The telephonic heart: A "machine autopsy" in Ottawa
06 May 2013 – Cathy Stanton
This spring, I’ve been teaching an urban anthropology class at Tufts University. In the class session before I left for the National Council on Public History conference, we talked about how digital technologies have become ever more interwoven with urban experience. The session before that was on sites of urban violence and memorialization. Although the course has a global focus, I frequently use Boston as a case study, since that’s where we are. We talked about the Great Molasses Flood of 1919 and the Cocoanut Grove Fire of 1942 and—because Marathon Weekend was coming up—about how people interact digitally with urban spectacles, including sports, and how the layers of memory embedded in iconic places and sports events filter into our contemporary uses and understandings of them.
Then I went to Ottawa for the conference and, like many people there, ended up fixated on something between a disaster movie and a cops-and-robbers drama unfolding at a distance, mostly via my Facebook feed on my iPhone. Mobile phones were not only a way to keep up with the story of the Boston Marathon bombing and its aftermath, but part and parcel of the story itself, with spectators’ cell-phone photos and video circulating virally once the suspects in the bombing were pinpointed. Throughout the day when much of the city was on “lockdown,” I was receiving text alerts from Tufts telling me how to “shelter in place.” Everything we’d been covering in my class was playing out on my phone’s tiny screen almost simultaneously with the actual events in Boston.
So there was a lot to talk about when I went back to class the following Monday. And all of it made Vittorio Marchis’ dissection of a telephone at the conference particularly fascinating for me.
Marchis is a mechanical engineer and historian of technology who directs the Historical Documentation Centre and Museum of the Politecnico of Turin, Italy. He has developed a performance form he calls a “machine autopsy,” based on the late 18th century public lectures presented by anatomists but interweaving an extraordinary variety of illustrative material—everything from patent applications to poetry and pop culture—to create a close reading of the physical, social, and cultural body of a given machine. In this case, the corpse was a late 1970s telephone manufactured in Canada, which Marchis dismantled into its component parts. A lecturer read key texts interspersed with Marchis’ commentary on the dissection, producing a deconstruction of not only the machine but also the human/telephone relationship across its 140-year span. “What kind of histories,” Marchis asked as he removed the molded plastic cover—so 70s!—“are hidden under the carapace of this animal?”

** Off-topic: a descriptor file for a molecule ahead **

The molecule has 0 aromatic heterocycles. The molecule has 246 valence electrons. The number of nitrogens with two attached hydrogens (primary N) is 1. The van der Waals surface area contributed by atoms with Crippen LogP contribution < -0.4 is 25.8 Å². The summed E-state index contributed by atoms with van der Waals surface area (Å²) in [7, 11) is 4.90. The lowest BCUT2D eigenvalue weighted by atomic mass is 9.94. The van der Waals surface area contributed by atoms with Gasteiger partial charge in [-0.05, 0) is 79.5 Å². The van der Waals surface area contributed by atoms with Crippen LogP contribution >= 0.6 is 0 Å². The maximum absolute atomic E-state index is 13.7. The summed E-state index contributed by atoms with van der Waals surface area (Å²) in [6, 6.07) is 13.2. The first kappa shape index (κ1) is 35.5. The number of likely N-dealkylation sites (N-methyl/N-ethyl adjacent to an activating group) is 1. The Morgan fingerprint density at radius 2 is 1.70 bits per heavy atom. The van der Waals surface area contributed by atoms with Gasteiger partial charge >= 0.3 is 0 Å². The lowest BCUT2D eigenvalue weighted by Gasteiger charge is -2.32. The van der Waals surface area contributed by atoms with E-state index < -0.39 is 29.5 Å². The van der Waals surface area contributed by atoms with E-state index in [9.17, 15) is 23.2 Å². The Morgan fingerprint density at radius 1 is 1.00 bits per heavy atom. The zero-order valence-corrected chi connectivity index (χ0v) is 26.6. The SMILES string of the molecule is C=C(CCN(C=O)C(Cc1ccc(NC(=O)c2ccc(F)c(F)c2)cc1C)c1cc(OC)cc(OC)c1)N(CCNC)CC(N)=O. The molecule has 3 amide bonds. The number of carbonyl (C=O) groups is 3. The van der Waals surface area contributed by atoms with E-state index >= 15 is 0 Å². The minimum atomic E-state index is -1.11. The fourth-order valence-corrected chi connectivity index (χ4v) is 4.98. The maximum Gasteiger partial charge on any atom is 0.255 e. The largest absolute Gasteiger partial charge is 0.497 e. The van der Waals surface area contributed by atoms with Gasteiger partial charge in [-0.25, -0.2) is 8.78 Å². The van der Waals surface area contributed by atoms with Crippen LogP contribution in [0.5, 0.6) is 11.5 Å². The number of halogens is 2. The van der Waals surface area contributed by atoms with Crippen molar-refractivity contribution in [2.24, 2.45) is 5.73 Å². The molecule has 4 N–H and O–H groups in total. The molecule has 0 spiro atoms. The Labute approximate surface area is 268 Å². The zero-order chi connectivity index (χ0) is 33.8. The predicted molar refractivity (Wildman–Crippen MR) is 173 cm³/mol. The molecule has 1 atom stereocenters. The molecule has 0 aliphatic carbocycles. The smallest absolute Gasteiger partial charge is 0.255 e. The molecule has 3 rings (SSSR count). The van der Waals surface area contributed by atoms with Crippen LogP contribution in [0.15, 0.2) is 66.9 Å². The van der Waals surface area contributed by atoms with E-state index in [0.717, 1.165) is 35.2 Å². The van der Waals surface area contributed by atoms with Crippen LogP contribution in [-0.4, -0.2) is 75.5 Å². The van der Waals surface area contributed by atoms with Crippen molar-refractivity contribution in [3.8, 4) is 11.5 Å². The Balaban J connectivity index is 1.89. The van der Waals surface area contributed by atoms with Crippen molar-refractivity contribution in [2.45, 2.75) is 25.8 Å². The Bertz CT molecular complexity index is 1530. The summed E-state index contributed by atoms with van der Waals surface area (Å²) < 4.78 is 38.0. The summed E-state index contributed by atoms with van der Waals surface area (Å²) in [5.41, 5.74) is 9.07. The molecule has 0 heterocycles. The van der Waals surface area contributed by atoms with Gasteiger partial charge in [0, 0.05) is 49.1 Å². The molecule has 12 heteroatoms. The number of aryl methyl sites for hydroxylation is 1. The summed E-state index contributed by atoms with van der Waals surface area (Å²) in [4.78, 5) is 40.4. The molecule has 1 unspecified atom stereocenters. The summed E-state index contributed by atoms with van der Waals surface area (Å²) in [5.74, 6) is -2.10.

Perhaps because I’d spent the previous couple of weeks finally overcoming my own reluctance to join the smart-phone era, I was particularly struck by the evidence of how long a history there is of uncertainty about this relationship. For every upbeat embrace of the new techology—Albert Robida’s vision of phone-enabled courtship in a futuristic 1883 novel (at left) or the exuberant “Telephone Hour” in Bye Bye Birdie—there have been other, more anxious expressions, ranging from the careful instructions for use that have accompanied every new generation of telephone technology to the classic Sesame Street scene of Martians attempting to identify and communicate with a telephone—“a metaphor,” Marchis noted, “for what happens when people enter into a connection with something impossible to understand.” Elizabeth Richards’ punning 1890 poem “Eletelephony” was an early articulation of the strange blends and disembodiments that the telephone created, while Allen Ginsberg’s “I am a Victim of Telephone” cursed the growing ubiquity of the technology while also recognizing how embedded it had already become in our lives by the 1960s: